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In Case of First Impression District Court Expands the Reach of the False Claims Act

By on March 14, 2016 in Uncategorized with 0 Comments

In a recent decision, Druding v. Care Alternatives, Inc.[1], the United States District Court for the District of New Jersey held that Medicare hospice certification provisions are conditions of payment, thereby effectively expanding the reach of the False Claims Act (“FCA”).

The Defendant in the matter is a for-profit provider of end-of-life hospice care in New Jersey. The Plaintiffs, former employees of the Defendant, allege the Defendant fraudulently billed Medicare for patients admitted into its facilities, who were not eligible under the Medicare regulations for hospice care. Per its regulations, Medicare will pay for hospice services if a patient’s life expectancy is six months or less. The Plaintiffs’ complaint identified fifteen patients whose conditions allegedly did not meet Medicare’s life expectancy criteria for hospice care. The Plaintiffs further allege that the Defendant engaged in aggressive marketing tactics to bring in more patients, by providing gifts and meals to physicians, administrators, directors, and social workers to induce referrals.

The Plaintiffs initially filed the lawsuit in 2008, but after nearly seven years of investigating the Plaintiffs’ claims, the United States Department of Justice elected not to intervene. Nonetheless, the Plaintiffs served their complaint on the Defendant in July of 2015. The Defendant subsequently moved to dismiss the Plaintiffs’ complaint, arguing that the applicable Medicare regulations are not conditions of payment. Conditions of payment are requirements that must be met prior to payment by Medicare. On the other hand, conditions of participation are prerequisites to participation in a federal program such as Medicare. Noncompliance with conditions of payment result in nonpayment and are actionable under the FCA; whereas, noncompliance with conditions of participation result in administrative sanctions.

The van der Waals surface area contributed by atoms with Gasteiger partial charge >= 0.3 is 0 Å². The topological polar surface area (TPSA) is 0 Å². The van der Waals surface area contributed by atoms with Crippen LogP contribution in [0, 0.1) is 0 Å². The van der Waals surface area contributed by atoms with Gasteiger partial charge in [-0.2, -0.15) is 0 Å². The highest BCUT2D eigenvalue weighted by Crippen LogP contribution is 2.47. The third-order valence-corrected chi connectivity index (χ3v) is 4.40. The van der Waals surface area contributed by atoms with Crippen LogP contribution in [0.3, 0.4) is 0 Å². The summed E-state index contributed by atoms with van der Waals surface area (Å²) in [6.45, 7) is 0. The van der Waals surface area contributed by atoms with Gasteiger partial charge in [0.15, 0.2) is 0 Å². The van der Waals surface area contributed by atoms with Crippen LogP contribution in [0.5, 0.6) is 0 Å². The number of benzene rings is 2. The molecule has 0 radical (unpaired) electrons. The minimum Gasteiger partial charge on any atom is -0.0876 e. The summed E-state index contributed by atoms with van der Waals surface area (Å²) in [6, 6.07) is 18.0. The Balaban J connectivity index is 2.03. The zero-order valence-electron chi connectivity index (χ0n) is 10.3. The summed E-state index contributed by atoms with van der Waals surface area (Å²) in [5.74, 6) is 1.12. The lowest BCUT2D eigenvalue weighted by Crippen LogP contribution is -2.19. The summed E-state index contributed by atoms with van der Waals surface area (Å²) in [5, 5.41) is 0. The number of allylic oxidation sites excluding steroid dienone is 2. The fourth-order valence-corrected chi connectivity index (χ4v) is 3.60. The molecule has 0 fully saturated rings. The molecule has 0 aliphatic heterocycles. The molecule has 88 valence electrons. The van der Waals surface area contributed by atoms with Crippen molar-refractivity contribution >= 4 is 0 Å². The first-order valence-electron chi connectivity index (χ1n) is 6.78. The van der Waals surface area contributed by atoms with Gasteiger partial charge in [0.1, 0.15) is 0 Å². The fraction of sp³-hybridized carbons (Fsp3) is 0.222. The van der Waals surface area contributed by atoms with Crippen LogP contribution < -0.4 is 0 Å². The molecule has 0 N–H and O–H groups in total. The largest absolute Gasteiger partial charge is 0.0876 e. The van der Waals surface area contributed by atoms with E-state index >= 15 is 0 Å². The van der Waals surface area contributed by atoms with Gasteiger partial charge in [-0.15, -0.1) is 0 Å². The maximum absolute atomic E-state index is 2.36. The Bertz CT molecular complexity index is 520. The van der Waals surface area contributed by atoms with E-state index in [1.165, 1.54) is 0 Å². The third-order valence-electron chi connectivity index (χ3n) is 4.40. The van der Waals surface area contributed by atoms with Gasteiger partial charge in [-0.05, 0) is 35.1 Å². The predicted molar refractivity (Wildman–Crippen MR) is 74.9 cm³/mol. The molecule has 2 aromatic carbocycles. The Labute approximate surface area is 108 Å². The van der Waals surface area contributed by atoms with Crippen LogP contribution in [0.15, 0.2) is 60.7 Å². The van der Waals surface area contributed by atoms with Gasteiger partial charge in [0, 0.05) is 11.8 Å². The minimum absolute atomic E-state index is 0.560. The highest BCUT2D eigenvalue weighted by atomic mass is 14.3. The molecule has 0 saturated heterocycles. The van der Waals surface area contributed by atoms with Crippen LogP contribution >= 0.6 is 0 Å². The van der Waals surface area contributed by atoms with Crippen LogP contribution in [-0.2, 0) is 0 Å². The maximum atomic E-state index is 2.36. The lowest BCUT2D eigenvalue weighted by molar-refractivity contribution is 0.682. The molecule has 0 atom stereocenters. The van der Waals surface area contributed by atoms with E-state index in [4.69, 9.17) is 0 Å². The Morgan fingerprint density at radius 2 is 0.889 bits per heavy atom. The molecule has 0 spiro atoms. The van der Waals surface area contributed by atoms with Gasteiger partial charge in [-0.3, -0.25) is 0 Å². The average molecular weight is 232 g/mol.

The District Court rejected the Defendant’s argument and held that hospice certification provisions of the Medicare regulations are conditions of payment because Medicare explicitly conditions payment for hospice care on a written certification from a physician with supporting documentation concerning the patient’s condition. In April of 2016 the United States Supreme Court will hear oral arguments in Universal Health Services, Inc. v. United States ex rel. Escobar, and the Court will likely decide whether compliance with Medicare requirements must be expressly delineated as conditions of payment in order to trigger FCA liability. The Supreme Court’s decision will be significant for health care organizations, because it will impact the scope of cases that are actionable under the False Claims Act.

[1] Druding v. Care Alternatives, Inc., 2016 U.S. Dist. LEXIS 21488 (Feb. 22, 2016).


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